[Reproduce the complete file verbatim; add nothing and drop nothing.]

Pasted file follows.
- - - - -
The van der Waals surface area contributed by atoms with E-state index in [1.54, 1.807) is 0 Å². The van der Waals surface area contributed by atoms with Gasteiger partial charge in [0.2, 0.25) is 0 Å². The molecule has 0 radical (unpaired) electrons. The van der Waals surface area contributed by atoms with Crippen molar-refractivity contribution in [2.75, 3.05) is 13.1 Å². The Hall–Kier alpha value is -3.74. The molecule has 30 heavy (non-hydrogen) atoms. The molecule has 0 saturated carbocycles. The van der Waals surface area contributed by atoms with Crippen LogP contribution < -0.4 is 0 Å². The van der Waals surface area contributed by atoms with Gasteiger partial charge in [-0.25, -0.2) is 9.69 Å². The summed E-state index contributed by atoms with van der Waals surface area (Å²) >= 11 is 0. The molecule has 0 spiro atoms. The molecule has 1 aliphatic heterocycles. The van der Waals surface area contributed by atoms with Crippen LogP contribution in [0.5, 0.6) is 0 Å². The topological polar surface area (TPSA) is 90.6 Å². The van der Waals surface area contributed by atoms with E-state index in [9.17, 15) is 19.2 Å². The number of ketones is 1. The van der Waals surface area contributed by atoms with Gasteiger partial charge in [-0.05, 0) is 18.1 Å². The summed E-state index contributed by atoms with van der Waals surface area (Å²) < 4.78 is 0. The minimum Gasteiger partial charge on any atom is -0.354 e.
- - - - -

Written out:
The van der Waals surface area contributed by atoms with E-state index in [1.54, 1.807) is 0 Å². The van der Waals surface area contributed by atoms with Gasteiger partial charge in [0.2, 0.25) is 0 Å². The molecule has 0 radical (unpaired) electrons. The van der Waals surface area contributed by atoms with Crippen molar-refractivity contribution in [2.75, 3.05) is 13.1 Å². The Hall–Kier alpha value is -3.74. The molecule has 30 heavy (non-hydrogen) atoms. The molecule has 0 saturated carbocycles. The van der Waals surface area contributed by atoms with Crippen LogP contribution < -0.4 is 0 Å². The van der Waals surface area contributed by atoms with Gasteiger partial charge in [-0.25, -0.2) is 9.69 Å². The summed E-state index contributed by atoms with van der Waals surface area (Å²) >= 11 is 0. The molecule has 0 spiro atoms. The molecule has 1 aliphatic heterocycles. The van der Waals surface area contributed by atoms with Crippen LogP contribution in [0.5, 0.6) is 0 Å². The topological polar surface area (TPSA) is 90.6 Å². The van der Waals surface area contributed by atoms with E-state index in [9.17, 15) is 19.2 Å². The number of ketones is 1. The van der Waals surface area contributed by atoms with Gasteiger partial charge in [-0.05, 0) is 18.1 Å². The summed E-state index contributed by atoms with van der Waals surface area (Å²) < 4.78 is 0. The minimum Gasteiger partial charge on any atom is -0.354 e.